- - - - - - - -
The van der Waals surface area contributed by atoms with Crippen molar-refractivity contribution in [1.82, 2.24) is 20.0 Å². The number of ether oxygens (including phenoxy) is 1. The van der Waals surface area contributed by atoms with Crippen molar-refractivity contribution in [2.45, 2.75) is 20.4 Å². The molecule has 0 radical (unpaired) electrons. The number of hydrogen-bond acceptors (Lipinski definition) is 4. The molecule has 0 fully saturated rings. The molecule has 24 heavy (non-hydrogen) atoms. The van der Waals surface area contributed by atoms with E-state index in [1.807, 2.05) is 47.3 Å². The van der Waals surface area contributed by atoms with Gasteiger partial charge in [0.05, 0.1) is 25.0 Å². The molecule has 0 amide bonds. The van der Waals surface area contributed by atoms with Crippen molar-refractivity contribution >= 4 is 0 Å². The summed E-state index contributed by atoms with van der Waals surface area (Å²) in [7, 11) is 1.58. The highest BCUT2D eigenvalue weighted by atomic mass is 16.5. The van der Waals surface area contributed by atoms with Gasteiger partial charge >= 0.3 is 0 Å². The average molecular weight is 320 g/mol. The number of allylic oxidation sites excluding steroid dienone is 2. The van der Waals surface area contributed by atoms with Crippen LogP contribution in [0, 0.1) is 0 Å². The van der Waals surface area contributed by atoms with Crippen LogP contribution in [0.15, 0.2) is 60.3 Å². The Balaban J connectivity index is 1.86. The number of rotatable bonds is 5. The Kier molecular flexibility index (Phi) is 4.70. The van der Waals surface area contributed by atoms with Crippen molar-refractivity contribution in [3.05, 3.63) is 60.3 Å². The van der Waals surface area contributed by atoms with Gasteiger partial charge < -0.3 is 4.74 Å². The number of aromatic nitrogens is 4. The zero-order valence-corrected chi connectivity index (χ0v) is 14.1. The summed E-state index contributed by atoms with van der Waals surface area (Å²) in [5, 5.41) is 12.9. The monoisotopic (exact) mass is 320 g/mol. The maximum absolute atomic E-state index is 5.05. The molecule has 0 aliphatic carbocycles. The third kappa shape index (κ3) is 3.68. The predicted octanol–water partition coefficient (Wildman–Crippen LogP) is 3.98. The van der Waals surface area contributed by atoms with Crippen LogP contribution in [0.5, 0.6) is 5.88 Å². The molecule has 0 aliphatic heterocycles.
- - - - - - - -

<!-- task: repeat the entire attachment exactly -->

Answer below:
The van der Waals surface area contributed by atoms with Crippen molar-refractivity contribution in [1.82, 2.24) is 20.0 Å². The number of ether oxygens (including phenoxy) is 1. The van der Waals surface area contributed by atoms with Crippen molar-refractivity contribution in [2.45, 2.75) is 20.4 Å². The molecule has 0 radical (unpaired) electrons. The number of hydrogen-bond acceptors (Lipinski definition) is 4. The molecule has 0 fully saturated rings. The molecule has 24 heavy (non-hydrogen) atoms. The van der Waals surface area contributed by atoms with E-state index in [1.807, 2.05) is 47.3 Å². The van der Waals surface area contributed by atoms with Gasteiger partial charge in [0.05, 0.1) is 25.0 Å². The molecule has 0 amide bonds. The van der Waals surface area contributed by atoms with Crippen molar-refractivity contribution >= 4 is 0 Å². The summed E-state index contributed by atoms with van der Waals surface area (Å²) in [7, 11) is 1.58. The highest BCUT2D eigenvalue weighted by atomic mass is 16.5. The van der Waals surface area contributed by atoms with Gasteiger partial charge >= 0.3 is 0 Å². The average molecular weight is 320 g/mol. The number of allylic oxidation sites excluding steroid dienone is 2. The van der Waals surface area contributed by atoms with Crippen LogP contribution in [0, 0.1) is 0 Å². The van der Waals surface area contributed by atoms with Crippen LogP contribution in [0.15, 0.2) is 60.3 Å². The Balaban J connectivity index is 1.86. The number of rotatable bonds is 5. The Kier molecular flexibility index (Phi) is 4.70. The van der Waals surface area contributed by atoms with Crippen molar-refractivity contribution in [3.05, 3.63) is 60.3 Å². The van der Waals surface area contributed by atoms with Gasteiger partial charge < -0.3 is 4.74 Å². The number of aromatic nitrogens is 4. The zero-order valence-corrected chi connectivity index (χ0v) is 14.1. The summed E-state index contributed by atoms with van der Waals surface area (Å²) in [5, 5.41) is 12.9. The monoisotopic (exact) mass is 320 g/mol. The maximum absolute atomic E-state index is 5.05. The molecule has 0 aliphatic carbocycles. The third kappa shape index (κ3) is 3.68. The predicted octanol–water partition coefficient (Wildman–Crippen LogP) is 3.98. The van der Waals surface area contributed by atoms with Crippen LogP contribution in [0.5, 0.6) is 5.88 Å². The molecule has 0 aliphatic heterocycles.